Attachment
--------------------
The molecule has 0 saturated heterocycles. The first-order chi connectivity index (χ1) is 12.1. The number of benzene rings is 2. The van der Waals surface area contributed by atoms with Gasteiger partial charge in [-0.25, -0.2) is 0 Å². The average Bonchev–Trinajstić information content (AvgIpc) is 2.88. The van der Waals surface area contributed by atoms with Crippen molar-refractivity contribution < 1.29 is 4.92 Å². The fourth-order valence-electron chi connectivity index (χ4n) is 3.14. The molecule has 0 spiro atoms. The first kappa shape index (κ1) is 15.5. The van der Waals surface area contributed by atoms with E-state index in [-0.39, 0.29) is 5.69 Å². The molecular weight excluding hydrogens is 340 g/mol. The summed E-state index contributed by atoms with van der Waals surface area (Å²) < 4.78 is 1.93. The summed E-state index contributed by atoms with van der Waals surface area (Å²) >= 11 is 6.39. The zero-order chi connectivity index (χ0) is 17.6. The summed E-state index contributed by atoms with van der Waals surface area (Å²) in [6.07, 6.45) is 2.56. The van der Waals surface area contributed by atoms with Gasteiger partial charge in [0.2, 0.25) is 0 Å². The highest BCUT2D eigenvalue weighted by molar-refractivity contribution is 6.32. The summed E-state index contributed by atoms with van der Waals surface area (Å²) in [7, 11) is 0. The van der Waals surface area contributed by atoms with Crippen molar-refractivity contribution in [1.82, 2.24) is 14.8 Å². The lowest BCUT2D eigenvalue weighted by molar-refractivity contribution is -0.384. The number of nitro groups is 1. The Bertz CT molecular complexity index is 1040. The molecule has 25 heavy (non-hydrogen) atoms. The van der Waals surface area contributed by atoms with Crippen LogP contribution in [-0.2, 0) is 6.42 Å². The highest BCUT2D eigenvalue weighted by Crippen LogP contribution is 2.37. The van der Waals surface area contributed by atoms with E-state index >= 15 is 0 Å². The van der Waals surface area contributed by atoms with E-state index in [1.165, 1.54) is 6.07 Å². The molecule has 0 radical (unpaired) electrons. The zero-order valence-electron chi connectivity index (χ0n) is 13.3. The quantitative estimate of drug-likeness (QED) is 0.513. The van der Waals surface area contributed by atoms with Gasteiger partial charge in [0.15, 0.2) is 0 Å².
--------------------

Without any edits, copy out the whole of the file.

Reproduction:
The molecule has 0 saturated heterocycles. The first-order chi connectivity index (χ1) is 12.1. The number of benzene rings is 2. The van der Waals surface area contributed by atoms with Gasteiger partial charge in [-0.25, -0.2) is 0 Å². The average Bonchev–Trinajstić information content (AvgIpc) is 2.88. The van der Waals surface area contributed by atoms with Crippen molar-refractivity contribution < 1.29 is 4.92 Å². The fourth-order valence-electron chi connectivity index (χ4n) is 3.14. The molecule has 0 spiro atoms. The first kappa shape index (κ1) is 15.5. The van der Waals surface area contributed by atoms with E-state index in [-0.39, 0.29) is 5.69 Å². The molecular weight excluding hydrogens is 340 g/mol. The summed E-state index contributed by atoms with van der Waals surface area (Å²) < 4.78 is 1.93. The summed E-state index contributed by atoms with van der Waals surface area (Å²) >= 11 is 6.39. The zero-order chi connectivity index (χ0) is 17.6. The summed E-state index contributed by atoms with van der Waals surface area (Å²) in [6.07, 6.45) is 2.56. The van der Waals surface area contributed by atoms with Gasteiger partial charge in [0.2, 0.25) is 0 Å². The highest BCUT2D eigenvalue weighted by molar-refractivity contribution is 6.32. The summed E-state index contributed by atoms with van der Waals surface area (Å²) in [7, 11) is 0. The van der Waals surface area contributed by atoms with Crippen molar-refractivity contribution in [1.82, 2.24) is 14.8 Å². The lowest BCUT2D eigenvalue weighted by molar-refractivity contribution is -0.384. The number of nitro groups is 1. The Bertz CT molecular complexity index is 1040. The molecule has 25 heavy (non-hydrogen) atoms. The van der Waals surface area contributed by atoms with Crippen LogP contribution in [-0.2, 0) is 6.42 Å². The highest BCUT2D eigenvalue weighted by Crippen LogP contribution is 2.37. The van der Waals surface area contributed by atoms with E-state index >= 15 is 0 Å². The van der Waals surface area contributed by atoms with E-state index in [1.165, 1.54) is 6.07 Å². The molecule has 0 radical (unpaired) electrons. The zero-order valence-electron chi connectivity index (χ0n) is 13.3. The quantitative estimate of drug-likeness (QED) is 0.513. The van der Waals surface area contributed by atoms with Gasteiger partial charge in [0.15, 0.2) is 0 Å².